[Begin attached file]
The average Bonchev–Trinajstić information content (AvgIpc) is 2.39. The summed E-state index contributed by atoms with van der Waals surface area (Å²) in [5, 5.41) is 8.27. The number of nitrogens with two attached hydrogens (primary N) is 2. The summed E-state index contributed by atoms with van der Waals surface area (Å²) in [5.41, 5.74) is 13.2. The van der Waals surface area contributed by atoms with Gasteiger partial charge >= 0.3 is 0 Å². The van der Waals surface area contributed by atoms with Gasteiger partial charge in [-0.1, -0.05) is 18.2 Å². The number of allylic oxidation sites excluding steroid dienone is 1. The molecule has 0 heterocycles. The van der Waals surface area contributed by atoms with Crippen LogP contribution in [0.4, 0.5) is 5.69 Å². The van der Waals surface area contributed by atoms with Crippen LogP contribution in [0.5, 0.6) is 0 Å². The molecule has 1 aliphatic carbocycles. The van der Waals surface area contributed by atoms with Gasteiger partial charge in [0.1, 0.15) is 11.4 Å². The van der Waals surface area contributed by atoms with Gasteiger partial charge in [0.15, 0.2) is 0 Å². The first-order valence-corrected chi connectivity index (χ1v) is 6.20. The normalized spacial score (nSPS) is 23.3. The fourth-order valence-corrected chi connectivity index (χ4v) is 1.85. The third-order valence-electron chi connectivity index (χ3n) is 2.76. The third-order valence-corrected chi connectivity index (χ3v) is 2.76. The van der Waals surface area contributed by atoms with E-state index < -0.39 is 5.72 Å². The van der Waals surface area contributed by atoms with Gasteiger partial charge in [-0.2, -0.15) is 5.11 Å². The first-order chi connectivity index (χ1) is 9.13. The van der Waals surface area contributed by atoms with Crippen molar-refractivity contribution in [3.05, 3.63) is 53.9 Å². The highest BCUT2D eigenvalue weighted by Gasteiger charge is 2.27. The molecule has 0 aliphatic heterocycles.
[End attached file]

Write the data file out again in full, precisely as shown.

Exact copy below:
The average Bonchev–Trinajstić information content (AvgIpc) is 2.39. The summed E-state index contributed by atoms with van der Waals surface area (Å²) in [5, 5.41) is 8.27. The number of nitrogens with two attached hydrogens (primary N) is 2. The summed E-state index contributed by atoms with van der Waals surface area (Å²) in [5.41, 5.74) is 13.2. The van der Waals surface area contributed by atoms with Gasteiger partial charge >= 0.3 is 0 Å². The van der Waals surface area contributed by atoms with Gasteiger partial charge in [-0.1, -0.05) is 18.2 Å². The number of allylic oxidation sites excluding steroid dienone is 1. The molecule has 0 heterocycles. The van der Waals surface area contributed by atoms with Crippen LogP contribution in [0.4, 0.5) is 5.69 Å². The van der Waals surface area contributed by atoms with Crippen LogP contribution in [0.5, 0.6) is 0 Å². The molecule has 1 aliphatic carbocycles. The van der Waals surface area contributed by atoms with Gasteiger partial charge in [0.1, 0.15) is 11.4 Å². The van der Waals surface area contributed by atoms with Gasteiger partial charge in [0.15, 0.2) is 0 Å². The first-order valence-corrected chi connectivity index (χ1v) is 6.20. The normalized spacial score (nSPS) is 23.3. The fourth-order valence-corrected chi connectivity index (χ4v) is 1.85. The third-order valence-electron chi connectivity index (χ3n) is 2.76. The third-order valence-corrected chi connectivity index (χ3v) is 2.76. The van der Waals surface area contributed by atoms with E-state index < -0.39 is 5.72 Å². The van der Waals surface area contributed by atoms with Gasteiger partial charge in [-0.2, -0.15) is 5.11 Å². The first-order chi connectivity index (χ1) is 9.13. The van der Waals surface area contributed by atoms with Crippen molar-refractivity contribution in [3.05, 3.63) is 53.9 Å². The highest BCUT2D eigenvalue weighted by Gasteiger charge is 2.27. The molecule has 0 aliphatic heterocycles.